Learn more about identifying food allergens on labels from the FARE (Food Allergy Research and Education) Food For Thought Series:
Making Sense of "May Contain" Labels
You may also see "May contain [allergen]" labels, or labels that read "Processed on equipment that also processes [allergen].” (See more examples of “may contain” wording below.)
These warning labels let you know that a product was made on shared equipment – equipment also used to make products that normally contain the allergen.
The shared equipment could result in cross-contact, meaning that an allergen normally not used as a food's ingredient could still end up in a food.
But these "may contain" labels are completely voluntary.
That means a food company doesn't have to let you know if a product could be processed on equipment that also processes major allergens.
Still, if you do see a "May contain" label that includes your child's allergen, don't buy the product. The product could have your child's allergen(s) inside because of cross-contact.
More Label Reading And Safe Shopping Tips
- Know the foods your child's allergens usually appear in, so you know what to watch out for and avoid.
- Know the less common ("hidden") names of your child's allergens (we'll go into more detail about these below).
- Read every label twice: once at the store and once before you give the food product to your child.
- If you find any foods with your child's allergen that you missed at home, put them aside and mark them as unsafe for your child.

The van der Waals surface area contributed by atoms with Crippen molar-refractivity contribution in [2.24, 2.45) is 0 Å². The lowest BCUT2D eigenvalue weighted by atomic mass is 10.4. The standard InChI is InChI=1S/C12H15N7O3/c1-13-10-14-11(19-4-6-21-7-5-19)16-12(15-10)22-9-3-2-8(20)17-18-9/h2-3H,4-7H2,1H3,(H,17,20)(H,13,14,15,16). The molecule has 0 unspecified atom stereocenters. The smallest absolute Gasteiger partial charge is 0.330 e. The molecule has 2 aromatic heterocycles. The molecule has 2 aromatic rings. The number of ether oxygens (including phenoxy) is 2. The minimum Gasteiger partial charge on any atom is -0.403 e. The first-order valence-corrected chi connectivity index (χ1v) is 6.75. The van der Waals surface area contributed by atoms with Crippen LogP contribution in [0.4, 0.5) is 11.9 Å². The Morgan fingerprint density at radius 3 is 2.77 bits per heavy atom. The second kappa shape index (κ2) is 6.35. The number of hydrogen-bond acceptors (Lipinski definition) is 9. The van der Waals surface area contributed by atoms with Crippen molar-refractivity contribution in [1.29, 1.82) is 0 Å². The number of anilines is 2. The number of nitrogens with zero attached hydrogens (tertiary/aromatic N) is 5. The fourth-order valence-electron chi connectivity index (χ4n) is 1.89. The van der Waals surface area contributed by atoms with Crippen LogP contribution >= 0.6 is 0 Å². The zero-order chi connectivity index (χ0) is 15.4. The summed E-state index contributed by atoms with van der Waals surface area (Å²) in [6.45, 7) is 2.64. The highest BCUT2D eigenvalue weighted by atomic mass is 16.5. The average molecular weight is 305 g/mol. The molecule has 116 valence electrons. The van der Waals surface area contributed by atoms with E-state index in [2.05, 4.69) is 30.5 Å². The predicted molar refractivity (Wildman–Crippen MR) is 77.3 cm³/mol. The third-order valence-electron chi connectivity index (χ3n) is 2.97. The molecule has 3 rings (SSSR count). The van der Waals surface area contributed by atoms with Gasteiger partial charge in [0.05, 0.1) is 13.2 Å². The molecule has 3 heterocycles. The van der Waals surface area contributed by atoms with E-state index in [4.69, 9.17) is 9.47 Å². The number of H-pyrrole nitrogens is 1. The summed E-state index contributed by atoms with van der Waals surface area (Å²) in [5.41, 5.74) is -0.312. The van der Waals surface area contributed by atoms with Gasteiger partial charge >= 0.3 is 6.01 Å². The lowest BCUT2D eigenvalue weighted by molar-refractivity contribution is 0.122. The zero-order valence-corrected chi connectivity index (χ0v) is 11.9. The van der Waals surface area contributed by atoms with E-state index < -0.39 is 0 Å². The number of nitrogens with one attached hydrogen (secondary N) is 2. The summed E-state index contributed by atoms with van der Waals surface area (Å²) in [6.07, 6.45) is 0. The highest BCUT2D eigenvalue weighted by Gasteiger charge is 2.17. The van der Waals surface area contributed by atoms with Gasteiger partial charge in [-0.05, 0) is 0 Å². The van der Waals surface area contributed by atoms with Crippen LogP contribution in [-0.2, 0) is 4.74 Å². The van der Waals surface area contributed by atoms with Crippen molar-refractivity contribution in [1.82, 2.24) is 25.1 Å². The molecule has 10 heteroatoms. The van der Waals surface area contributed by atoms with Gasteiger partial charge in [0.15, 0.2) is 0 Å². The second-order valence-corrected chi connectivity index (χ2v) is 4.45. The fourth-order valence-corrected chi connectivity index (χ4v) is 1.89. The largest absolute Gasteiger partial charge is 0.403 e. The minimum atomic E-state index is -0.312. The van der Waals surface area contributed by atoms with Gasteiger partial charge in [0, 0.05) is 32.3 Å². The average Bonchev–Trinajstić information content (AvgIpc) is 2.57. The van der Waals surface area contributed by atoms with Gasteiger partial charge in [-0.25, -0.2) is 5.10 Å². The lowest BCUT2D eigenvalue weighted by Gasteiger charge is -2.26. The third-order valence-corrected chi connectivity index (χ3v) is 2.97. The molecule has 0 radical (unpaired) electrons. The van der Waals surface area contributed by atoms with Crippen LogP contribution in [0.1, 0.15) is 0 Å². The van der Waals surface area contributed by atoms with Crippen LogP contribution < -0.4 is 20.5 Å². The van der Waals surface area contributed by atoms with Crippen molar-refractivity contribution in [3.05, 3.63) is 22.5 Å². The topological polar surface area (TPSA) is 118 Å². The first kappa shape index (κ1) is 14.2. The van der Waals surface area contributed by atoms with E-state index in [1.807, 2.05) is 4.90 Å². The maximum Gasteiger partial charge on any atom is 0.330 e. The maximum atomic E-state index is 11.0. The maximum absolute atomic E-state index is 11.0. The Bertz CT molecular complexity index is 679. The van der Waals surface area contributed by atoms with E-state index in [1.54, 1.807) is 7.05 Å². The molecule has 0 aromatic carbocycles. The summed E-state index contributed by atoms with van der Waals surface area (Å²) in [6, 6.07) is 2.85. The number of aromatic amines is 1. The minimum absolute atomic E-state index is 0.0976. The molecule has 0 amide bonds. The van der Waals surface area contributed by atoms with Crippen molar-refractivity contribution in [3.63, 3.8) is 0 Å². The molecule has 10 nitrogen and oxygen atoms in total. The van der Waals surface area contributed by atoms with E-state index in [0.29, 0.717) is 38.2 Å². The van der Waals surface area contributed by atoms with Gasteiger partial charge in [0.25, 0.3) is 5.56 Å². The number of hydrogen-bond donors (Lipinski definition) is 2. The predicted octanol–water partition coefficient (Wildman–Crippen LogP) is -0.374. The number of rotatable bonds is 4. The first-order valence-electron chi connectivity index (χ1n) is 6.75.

- You may choose to donate the food to another family who needs it.
- Read labels every time, even if you think a food is safe for your child because they've had it several times.
- Companies sometimes change the ways they make foods, or the facilities they use to make the foods.
- If a food doesn't contain your child's allergens but doesn't have any "may contain" label, it's best to contact the company that made it.
- Ask if the food was processed on equipment that also processes your child's allergen.
- Be extra careful with imported foods, as different countries have different labeling laws.
- Never buy homemade foods that don't have labels on them.
Watching Out For Hidden Food Allergens
Even with the labeling laws, you'll need to watch out for "hidden" ways that your child's allergen could appear in products.
You'll also need to be mindful of the places your child's allergen can commonly appear. After all, some of those places are unexpected but common.
As always, read labels to keep your child safe!
We're here to help with our detailed "hidden ingredients" breakdowns, for all nine of the major allergens.
Milk can appear in foods under these different names:
- Butter (all forms, including buttermilk and butterfat)
- Casein/caseinates (all forms)
- Ingredients with "milk" in the name, such as dry milk and powdered milk
- Other ingredients with “lact-” in their name (this is the Latin root meaning milk)
- Sour cream
Be careful with these foods if your child has a milk allergy, as milk often appears in them: